Wednesday, April 06, 2005

The decent Christians

There's so much to blog about today I hardly know where to begin. I could blog about ethically challenged Tom Delay. I could blog about the very troubling attack on the judiciary. I could blog about the very scary condition of our economy. I could blog about John Paul II. But what I have decided to share with you in part is an article by Mark Morford entitled, "Where are the good Christians?" because it speaks to a serious concern of mine: the fact that fundamentalists presume to speak for all Christians. Here's how he starts out:

I know they're out there.

I forget, often, too often, just how many there are but I know they exist in much larger numbers than you might be led to believe by current spiritually embarrassing headlines and I know they are just as, if not more, passionate and healthy and deeply felt in their beliefs than the overpublicized sects of angry and frothing "true believers" screeching into the megaphone of the culture, the ones yanking BushCo's chain and pounding their Bibles and hiding their warped porn fetishes and forcing their way into our lives and laws and bedrooms right now.

They are the decent Christians. They are the calm, morally progressive, compassionate, open-hearted Jesus-loving folk who don't really give a damn for archaic church dogma or pious noise or sanctimonious candlelight vigils, for repressing women or bashing gays or slamming Islam and. in fact, turned to Christianity precisely because they believe these things are abhorrent and wrong and, well, anti-Christian.

You know it grieves me somewhat to see Morford's sentence, "They are the decent Christians," because it implies (sadly correctly) that the raging fundamentalists who have such influence today are not decent. Later he observes:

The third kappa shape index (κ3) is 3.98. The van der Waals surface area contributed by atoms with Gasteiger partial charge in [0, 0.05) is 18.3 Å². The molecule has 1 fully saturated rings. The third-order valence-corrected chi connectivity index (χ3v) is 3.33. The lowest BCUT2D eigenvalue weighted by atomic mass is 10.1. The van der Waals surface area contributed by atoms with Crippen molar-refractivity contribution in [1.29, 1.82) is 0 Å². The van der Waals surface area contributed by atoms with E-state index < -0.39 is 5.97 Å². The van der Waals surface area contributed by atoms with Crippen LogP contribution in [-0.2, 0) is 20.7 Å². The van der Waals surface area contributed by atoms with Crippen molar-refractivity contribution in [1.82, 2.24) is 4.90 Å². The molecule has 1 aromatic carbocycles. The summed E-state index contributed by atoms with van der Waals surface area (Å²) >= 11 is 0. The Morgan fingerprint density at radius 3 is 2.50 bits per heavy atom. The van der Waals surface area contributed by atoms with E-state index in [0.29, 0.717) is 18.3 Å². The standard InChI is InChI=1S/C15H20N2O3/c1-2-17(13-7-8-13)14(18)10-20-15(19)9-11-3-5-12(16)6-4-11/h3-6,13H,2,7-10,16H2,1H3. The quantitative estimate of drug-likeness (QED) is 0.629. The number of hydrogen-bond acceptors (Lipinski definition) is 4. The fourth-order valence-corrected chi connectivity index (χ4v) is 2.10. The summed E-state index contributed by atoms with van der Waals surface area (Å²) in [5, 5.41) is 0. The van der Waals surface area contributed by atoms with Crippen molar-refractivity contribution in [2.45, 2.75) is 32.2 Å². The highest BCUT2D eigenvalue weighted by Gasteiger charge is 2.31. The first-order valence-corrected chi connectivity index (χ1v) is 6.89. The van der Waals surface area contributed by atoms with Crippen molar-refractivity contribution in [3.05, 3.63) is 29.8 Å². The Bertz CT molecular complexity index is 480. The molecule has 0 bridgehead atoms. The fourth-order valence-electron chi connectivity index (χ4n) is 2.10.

They are, in short, those who understand the deep irony that, when it comes to religion, the ones who scream and stomp and whine the loudest are often the ones who understand their faith the least.

But there is a reason these calm and moderate and private Christians don't make the news, why, despite their enormous numbers, they are not setting the cultural agenda like some sort of sanctimonious meth-addled monkey (hi, Sen. Santorum!) right now.

It's because they are not organized. They are not a club. They do not have a unified attack agenda. They do not have pamphlets or advertising budgets or congressional lobbyists or the complaint line of every TV network and program except Fox News and "The 700 Club" on speed dial.

It is simply a disaster that the fundamentalists have somehow been allowed to set the cultural agenda. Progressive Christians and progressive people of other faiths do need to organize. Oh, there are organizations like The Interfaith Alliance and Americans United for Separation of Church and State but these groups are relatively small. Somehow we've got to get mobilized. Or the United States is going to turn into a very nasty theocracy indeed.

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